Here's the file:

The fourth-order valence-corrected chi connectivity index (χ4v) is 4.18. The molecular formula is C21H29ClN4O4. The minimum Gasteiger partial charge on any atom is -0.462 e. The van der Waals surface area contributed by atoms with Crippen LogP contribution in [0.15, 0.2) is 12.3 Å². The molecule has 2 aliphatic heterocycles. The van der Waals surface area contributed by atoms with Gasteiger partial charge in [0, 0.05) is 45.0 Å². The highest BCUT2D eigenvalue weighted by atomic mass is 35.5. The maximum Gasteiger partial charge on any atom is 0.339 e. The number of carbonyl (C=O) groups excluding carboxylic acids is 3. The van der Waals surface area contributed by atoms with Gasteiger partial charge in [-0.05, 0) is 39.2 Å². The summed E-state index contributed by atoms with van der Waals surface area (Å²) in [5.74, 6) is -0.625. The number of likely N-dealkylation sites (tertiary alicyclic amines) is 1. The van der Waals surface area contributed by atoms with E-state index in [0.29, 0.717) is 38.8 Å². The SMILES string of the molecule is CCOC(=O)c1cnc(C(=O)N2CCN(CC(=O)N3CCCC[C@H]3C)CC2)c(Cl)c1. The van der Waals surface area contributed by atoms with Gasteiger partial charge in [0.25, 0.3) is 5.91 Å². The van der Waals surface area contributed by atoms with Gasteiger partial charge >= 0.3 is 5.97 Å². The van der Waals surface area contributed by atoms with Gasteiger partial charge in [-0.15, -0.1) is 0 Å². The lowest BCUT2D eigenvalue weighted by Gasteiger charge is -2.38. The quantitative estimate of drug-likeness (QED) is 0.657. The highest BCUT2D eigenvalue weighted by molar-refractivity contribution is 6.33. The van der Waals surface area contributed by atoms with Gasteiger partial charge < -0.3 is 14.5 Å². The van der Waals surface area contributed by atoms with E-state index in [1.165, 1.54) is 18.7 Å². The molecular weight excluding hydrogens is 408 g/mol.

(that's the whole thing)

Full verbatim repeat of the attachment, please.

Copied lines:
The fourth-order valence-corrected chi connectivity index (χ4v) is 4.18. The molecular formula is C21H29ClN4O4. The minimum Gasteiger partial charge on any atom is -0.462 e. The van der Waals surface area contributed by atoms with Crippen LogP contribution in [0.15, 0.2) is 12.3 Å². The molecule has 2 aliphatic heterocycles. The van der Waals surface area contributed by atoms with Gasteiger partial charge in [0, 0.05) is 45.0 Å². The highest BCUT2D eigenvalue weighted by atomic mass is 35.5. The maximum Gasteiger partial charge on any atom is 0.339 e. The number of carbonyl (C=O) groups excluding carboxylic acids is 3. The van der Waals surface area contributed by atoms with Gasteiger partial charge in [-0.05, 0) is 39.2 Å². The summed E-state index contributed by atoms with van der Waals surface area (Å²) in [5.74, 6) is -0.625. The number of likely N-dealkylation sites (tertiary alicyclic amines) is 1. The van der Waals surface area contributed by atoms with E-state index in [0.29, 0.717) is 38.8 Å². The SMILES string of the molecule is CCOC(=O)c1cnc(C(=O)N2CCN(CC(=O)N3CCCC[C@H]3C)CC2)c(Cl)c1. The van der Waals surface area contributed by atoms with Gasteiger partial charge in [0.25, 0.3) is 5.91 Å². The van der Waals surface area contributed by atoms with Gasteiger partial charge >= 0.3 is 5.97 Å². The van der Waals surface area contributed by atoms with Gasteiger partial charge in [-0.15, -0.1) is 0 Å². The lowest BCUT2D eigenvalue weighted by Gasteiger charge is -2.38. The quantitative estimate of drug-likeness (QED) is 0.657. The highest BCUT2D eigenvalue weighted by molar-refractivity contribution is 6.33. The van der Waals surface area contributed by atoms with Gasteiger partial charge < -0.3 is 14.5 Å². The van der Waals surface area contributed by atoms with E-state index in [1.165, 1.54) is 18.7 Å². The molecular weight excluding hydrogens is 408 g/mol.